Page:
fighting spam and scams on the Internet
"419" Scam – Advance Fee / Fake Lottery Scam
The so-called "419" scam is a type of fraud dominated by criminals from Nigeria and other countries in Africa. Victims of the scam are promised a large amount of money, such as a lottery prize, inheritance, money sitting in some bank account, etc.
Victims never receive this non-existent fortune but are tricked into sending their money to the criminals, who remain anonymous. They hide their real identity and location by using fake names and fake postal addresses as well as communicating via anonymous free email accounts and mobile phones.
Keep in mind that scammers DO NOT use their real names when defrauding people.
The criminals either abuse names of real people or companies or invent names or addresses.
Any real people or companies mentioned below have NO CONNECTION to the scammers!
Read more about such scams here or in our 419 FAQ. Use the Scam-O-Matic to verify suspect emails.
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Some comments by the Scam-O-Matic about the following email:
- This email uses a separate reply address that is different from the sender address. Spammers use this to get replies even when the original spam sending accounts have been shut down. Also, sometimes the sender addresses are legitimate looking but fake and only the reply address is actually an email account controlled by the scammers.
- The following phrases in this message should put you on alert:
- ",000,000" (they want you to be blinded by the prospect of quick money, but the only money that ever changes hands in 419 scams is from you to the criminals)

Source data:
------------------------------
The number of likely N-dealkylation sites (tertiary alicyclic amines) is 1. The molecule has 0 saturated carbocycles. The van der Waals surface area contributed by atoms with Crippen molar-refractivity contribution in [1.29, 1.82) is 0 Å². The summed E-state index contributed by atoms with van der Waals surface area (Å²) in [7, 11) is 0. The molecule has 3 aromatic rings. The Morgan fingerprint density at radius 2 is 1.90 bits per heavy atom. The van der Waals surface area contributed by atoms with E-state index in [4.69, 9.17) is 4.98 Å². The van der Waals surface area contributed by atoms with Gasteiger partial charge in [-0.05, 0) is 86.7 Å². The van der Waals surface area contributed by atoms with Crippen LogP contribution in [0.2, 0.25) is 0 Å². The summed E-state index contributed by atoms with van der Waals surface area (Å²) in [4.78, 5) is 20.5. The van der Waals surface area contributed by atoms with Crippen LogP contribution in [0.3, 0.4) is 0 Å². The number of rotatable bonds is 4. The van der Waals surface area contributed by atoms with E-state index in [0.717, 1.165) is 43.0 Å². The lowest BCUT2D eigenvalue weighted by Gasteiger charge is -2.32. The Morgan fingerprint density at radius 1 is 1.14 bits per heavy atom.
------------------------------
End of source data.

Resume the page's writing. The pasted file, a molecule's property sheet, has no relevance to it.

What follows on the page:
- "00,000.00" (they want you to be blinded by the prospect of quick money, but the only money that ever changes hands in 419 scams is from you to the criminals)
- "dear beneficiary," (this SPAM email was probably sent to thousands of people)
- This email message is a 419 scam. Please see our 419 FAQ for more details on such scams.
- This email lists mobile phone numbers. Use of such numbers is typical for scams because they allow criminals to conceal their true location. They can receive calls in an Internet cafe from where they send you emails, while pretending to be in some office.
- +447031966282 (UK, redirects to a mobile phone in another country)
Fraud email example:
From: "Mr. James Oliver" <firstname.lastname@example.org>
Date: Sat, 12 Aug 2017 07:00:10 -0700
Subject: RE: CONTACT ME IMMEDIATELY.
We sincerely hope that this letter reaches you well in good health, I am the government appointed National Registrar and overseer of international payments performed by banks within United Kingdom to persons,companies,or government in other countries.
My office has detected $50,000,000.00 under your name that is unclaimed and floating, we do not know the reason why this money has been unclaimed, however we traced the history to a local bank here which made us to know that it belongs to you.
My office have the approval of Her Majesty's Treasury to release all unpaid and unclaimed payments to their owners locally or internationally through one of the government approved banks for this task, this is the reason we are contacting you.
You are not required to pay any money to anyone but you must be able to show identifications matching your name , and your payment must be paid to you through the bank, and you must provide a bank information matching your name.
Please kindly respond to let us know if you are the right person we intend to communicate this information's to.
With Best Regards,
Mr. James Oliver
Tel: +44 703 196 6282